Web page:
Traditional, paper-based transaction processing throughout the supply chain is often slow, inefficient and error-prone.9 With these setups, each party records their transactions for uploading onto a centralized database, owned and controlled by a single entity. When multiple parties are involved in multiple locations, it can be difficult to process all of these transactions quickly and accurately.

    Blockchain, on the other hand, allows all parties to view and validate the same information at the same time, creating consensus and reducing the risk of disputes. This speeds up transaction processing, while the unalterable nature of the database enhances security.10

    In another interview, one blockchain thought leader stated the benefits simply, noting how the technology can replace time-consuming, traditional paper-based processes in the world of shipping and logistics.11

    With blockchain, intermediaries are no longer needed to process and cross‑reference complex supply chain transactions, and waiting for payments to be processed becomes a thing of the past.

Learn More About Blockchain

As blockchain becomes more common throughout nearly all facets of the industry, supply chain managers are taking steps to learn about the basics of the technology and what it can do for their business. Smart contracts, tracking, fraud and theft prevention, and transaction processing are just a few of the ways supply chain and logistics professionals can begin applying blockchain.

To learn more about the technology and how it can be used throughout the supply chain, explore the USPS® in-depth blockchain experience.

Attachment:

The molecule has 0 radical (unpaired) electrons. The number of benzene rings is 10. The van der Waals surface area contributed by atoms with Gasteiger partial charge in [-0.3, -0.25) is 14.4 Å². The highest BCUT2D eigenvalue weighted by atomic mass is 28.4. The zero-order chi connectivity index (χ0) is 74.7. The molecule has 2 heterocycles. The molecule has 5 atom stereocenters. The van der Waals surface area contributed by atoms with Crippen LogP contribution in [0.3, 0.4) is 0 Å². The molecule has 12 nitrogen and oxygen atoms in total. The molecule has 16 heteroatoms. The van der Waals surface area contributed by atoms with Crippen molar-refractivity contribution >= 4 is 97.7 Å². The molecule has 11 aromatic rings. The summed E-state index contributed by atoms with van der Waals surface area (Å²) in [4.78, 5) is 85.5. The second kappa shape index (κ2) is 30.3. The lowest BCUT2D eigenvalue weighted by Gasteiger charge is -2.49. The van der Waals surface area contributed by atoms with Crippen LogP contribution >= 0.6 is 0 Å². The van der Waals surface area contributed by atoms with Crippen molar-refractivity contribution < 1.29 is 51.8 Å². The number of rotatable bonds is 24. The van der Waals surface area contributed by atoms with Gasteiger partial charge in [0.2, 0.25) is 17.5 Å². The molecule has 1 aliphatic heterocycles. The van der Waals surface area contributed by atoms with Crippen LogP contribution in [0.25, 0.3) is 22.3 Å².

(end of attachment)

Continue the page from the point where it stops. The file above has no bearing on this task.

Is Blockchain Right for Your Supply Chain?

As blockchain continues to gain traction throughout many areas of business and industry, supply chain managers are taking notice.

In a recent survey commissioned by USPS® and carried out by SIS International Market Research, 66% of supply chain professionals said they were at least “moderately familiar” with the technology.1

Managers know that blockchain can offer great benefits throughout the supply chain, but they also know that being at the forefront of this technology comes with some risks—time and money spent.

To determine if blockchain is the answer for your supply chain, you have to ask the right questions. Think through the six questions below to get started.

1. Are multiple external parties involved in your logistics or supply chain?

The more external partners in your supply chain, the more complex and time-consuming processes become—and the harder it is to keep track of them.

Within complex, globalized supply chains, payments can take days, and tracing parts back to their source can be difficult. This can make it nearly impossible to confirm, for example, that ethical processes have been followed, or to pinpoint the exact source of materials.

If your supply chain is comprised of numerous parties across various locations, implementing blockchain may be very beneficial for your business, allowing you to keep track of all operations and transactions through a single, automatically updated ledger.

Blockchain can offer 100% traceability and guaranteed origins on products.2

If this is not currently an issue for your business, it’s still worthwhile to learn about the technology and stay ahead of the curve. Plus, the more your business grows, the more complex your supply chain may become. Keep reading to learn more about the benefits of blockchain.

2. Is there a need for a shared, common database between parties?

In supply chains involving multiple external parties, efficiently recording, sharing and verifying data can be challenging. With different parties using different databases, businesses often have to track down partners’ information one by one.

With blockchain, data is continuously synced across a common ledger. All partners view the same data at the same time, allowing transactions to be recorded and verified in near-real time. This makes it easy to provide all stakeholders with the assurance that best practices have been followed, compliance has been achieved, deliveries carried out as specified and so on.